You have used all of your free pageviews.

Please subscribe to access more content.

Learn More
Already a subscriber? Sign in here.

Subscribe for unlimited access.

To continue viewing the content you love, please sign in or create a new account

Learn More
Already a subscriber? Sign in here.

Subscribe for unlimited access.

Learn More
Already a subscriber? Sign in here.

Macy Gray, Andra Day, others behind ‘Rise Up and Stand,’ global virtual event to push police reform, honor moms of those killed by cops

Tamika Palmer, mother of Breonna Taylor, stands in front of a mural of her daughter, the 26-year-old Black emergency room technician in Louisville, Ky. who was shot and killed by police officers during a botched raid on her apartment shortly after midnight on March 13.
Provided

On Tuesday, Breonna Taylor’s mother, Tamika Palmer, got the news she’d prayed for, when a Kentucky judge ordered release of grand jury records in the probe into Taylor’s killing.

After Kentucky Attorney General Daniel Cameron last month announced a grand jury had declined to charge the three Louisville officers involved in the killing of the 26-year-old Black emergency room technician during a botched raid on her apartment in March, Palmer put her hope in the lawsuit subsequently filed by a juror seeking permission to speak.

“We’re definitely still fighting and hopeful about the juror who wants to speak out,” Palmer told the Chicago Sun-Times in an exclusive interview Monday night, as she chatted about “Rise Up And Stand — A Tribute To Our Mothers,” a global, virtual event being broadcast on Facebook and Instagram simultaneously at 7 p.m. CT Friday.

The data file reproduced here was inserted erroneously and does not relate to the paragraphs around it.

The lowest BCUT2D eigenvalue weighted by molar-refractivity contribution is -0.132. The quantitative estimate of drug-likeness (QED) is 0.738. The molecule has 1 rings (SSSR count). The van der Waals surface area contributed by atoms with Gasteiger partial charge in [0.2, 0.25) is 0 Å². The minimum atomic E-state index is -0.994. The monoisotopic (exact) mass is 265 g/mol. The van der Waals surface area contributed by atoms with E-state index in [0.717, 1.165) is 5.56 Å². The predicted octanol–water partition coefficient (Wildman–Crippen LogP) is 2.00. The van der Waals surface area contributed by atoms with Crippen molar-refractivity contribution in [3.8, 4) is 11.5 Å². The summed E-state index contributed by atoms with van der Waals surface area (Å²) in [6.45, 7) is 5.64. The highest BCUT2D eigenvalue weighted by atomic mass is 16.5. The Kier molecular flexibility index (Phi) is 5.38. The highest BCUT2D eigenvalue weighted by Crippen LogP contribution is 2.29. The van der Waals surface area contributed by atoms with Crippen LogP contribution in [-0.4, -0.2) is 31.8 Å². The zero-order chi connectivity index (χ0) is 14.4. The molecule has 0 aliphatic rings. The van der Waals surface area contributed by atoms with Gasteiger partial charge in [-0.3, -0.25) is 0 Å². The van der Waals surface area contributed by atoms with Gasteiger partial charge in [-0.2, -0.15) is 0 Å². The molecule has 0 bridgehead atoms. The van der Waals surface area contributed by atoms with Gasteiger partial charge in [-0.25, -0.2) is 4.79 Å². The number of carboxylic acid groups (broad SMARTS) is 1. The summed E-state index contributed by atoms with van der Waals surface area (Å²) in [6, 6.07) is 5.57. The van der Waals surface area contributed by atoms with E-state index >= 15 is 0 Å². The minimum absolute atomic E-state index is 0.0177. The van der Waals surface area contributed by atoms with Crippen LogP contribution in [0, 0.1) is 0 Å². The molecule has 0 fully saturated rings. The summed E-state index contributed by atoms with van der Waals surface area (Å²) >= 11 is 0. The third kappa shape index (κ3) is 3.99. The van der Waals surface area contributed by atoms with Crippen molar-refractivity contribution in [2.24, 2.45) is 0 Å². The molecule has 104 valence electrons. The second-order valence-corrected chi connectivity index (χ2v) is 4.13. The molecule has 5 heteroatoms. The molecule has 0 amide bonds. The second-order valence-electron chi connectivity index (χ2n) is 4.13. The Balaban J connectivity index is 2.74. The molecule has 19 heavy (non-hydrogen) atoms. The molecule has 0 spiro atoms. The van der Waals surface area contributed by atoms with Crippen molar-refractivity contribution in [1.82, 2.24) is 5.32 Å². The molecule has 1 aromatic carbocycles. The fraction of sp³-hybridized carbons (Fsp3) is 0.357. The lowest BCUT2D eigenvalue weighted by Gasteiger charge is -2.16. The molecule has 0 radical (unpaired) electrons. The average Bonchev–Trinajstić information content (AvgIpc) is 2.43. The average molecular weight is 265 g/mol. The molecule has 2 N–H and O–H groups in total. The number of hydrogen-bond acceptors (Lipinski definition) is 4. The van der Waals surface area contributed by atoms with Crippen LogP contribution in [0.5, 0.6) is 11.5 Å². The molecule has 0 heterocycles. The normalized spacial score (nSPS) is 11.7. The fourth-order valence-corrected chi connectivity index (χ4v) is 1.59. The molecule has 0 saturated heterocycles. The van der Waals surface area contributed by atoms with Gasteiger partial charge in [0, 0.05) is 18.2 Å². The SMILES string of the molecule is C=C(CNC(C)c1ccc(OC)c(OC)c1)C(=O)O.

“I would hope the judge would let the jurors speak so that we know what did or did not happen in that grand jury proceeding,” Palmer said a day before her hope was realized.

“Policing reform has to happen,” Palmer said.

Friday’s event is to renew the push for the George Floyd Justice in Policing Act, passed on June 8 by the U.S. House but since stuck in the Senate, and honoring mothers of those killed by police during arrest or in custody.

Produced by the Chicago-based nonprofit Truth, Hope and Justice Initiative, partnering with Grammy winner Macy Gray’s My Good foundation, the hourlong event will feature celebrity appearances, musical performances and inspirational messages, including from Chicago’s Rev. Michael Pfleger and Rev. Otis Moss III. More than 500 impacted mothers nationwide are expected.

Grammy-winning singer, songwriter, producer and actress Macy Gray launched her new foundation, My Good, in August 2020, dedicated to assisting families of those killed by police, financially and with mental health support. Her foundation has joined forces with a Chicago-based nonprofit, Truth, Hope and Justice Initiative, for “Rise Up And Stand — A Tribute To Our Mothers,” a global, virtual event on Oct. 23.
Giuliano Bekor

“I remember when I first saw the George Floyd video ... I just remember being in shock, and not being able to get it out of my head,” Gray, a mother of three, told the Sun-Times about launching her foundation this past August, dedicated strictly to assisting families of those killed by police.